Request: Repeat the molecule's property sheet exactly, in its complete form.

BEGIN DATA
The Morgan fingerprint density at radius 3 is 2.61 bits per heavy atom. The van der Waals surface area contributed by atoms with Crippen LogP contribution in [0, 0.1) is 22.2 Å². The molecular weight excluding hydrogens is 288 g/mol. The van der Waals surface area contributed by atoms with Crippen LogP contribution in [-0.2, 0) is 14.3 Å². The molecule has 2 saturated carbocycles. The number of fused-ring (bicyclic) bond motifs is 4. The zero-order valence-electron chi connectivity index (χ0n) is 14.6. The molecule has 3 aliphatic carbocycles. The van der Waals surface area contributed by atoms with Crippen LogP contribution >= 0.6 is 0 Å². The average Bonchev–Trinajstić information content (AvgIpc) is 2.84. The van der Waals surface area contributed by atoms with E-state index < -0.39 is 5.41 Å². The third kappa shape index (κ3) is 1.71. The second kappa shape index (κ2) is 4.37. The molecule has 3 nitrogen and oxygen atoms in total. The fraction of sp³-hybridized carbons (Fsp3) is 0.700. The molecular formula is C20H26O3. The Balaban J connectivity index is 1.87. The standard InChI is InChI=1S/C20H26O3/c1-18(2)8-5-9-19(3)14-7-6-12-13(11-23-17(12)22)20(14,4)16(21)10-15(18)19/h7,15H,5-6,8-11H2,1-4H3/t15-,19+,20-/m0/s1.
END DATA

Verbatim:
The Morgan fingerprint density at radius 3 is 2.61 bits per heavy atom. The van der Waals surface area contributed by atoms with Crippen LogP contribution in [0, 0.1) is 22.2 Å². The molecular weight excluding hydrogens is 288 g/mol. The van der Waals surface area contributed by atoms with Crippen LogP contribution in [-0.2, 0) is 14.3 Å². The molecule has 2 saturated carbocycles. The number of fused-ring (bicyclic) bond motifs is 4. The zero-order valence-electron chi connectivity index (χ0n) is 14.6. The molecule has 3 aliphatic carbocycles. The van der Waals surface area contributed by atoms with Crippen LogP contribution >= 0.6 is 0 Å². The average Bonchev–Trinajstić information content (AvgIpc) is 2.84. The van der Waals surface area contributed by atoms with E-state index < -0.39 is 5.41 Å². The third kappa shape index (κ3) is 1.71. The second kappa shape index (κ2) is 4.37. The molecule has 3 nitrogen and oxygen atoms in total. The fraction of sp³-hybridized carbons (Fsp3) is 0.700. The molecular formula is C20H26O3. The Balaban J connectivity index is 1.87. The standard InChI is InChI=1S/C20H26O3/c1-18(2)8-5-9-19(3)14-7-6-12-13(11-23-17(12)22)20(14,4)16(21)10-15(18)19/h7,15H,5-6,8-11H2,1-4H3/t15-,19+,20-/m0/s1.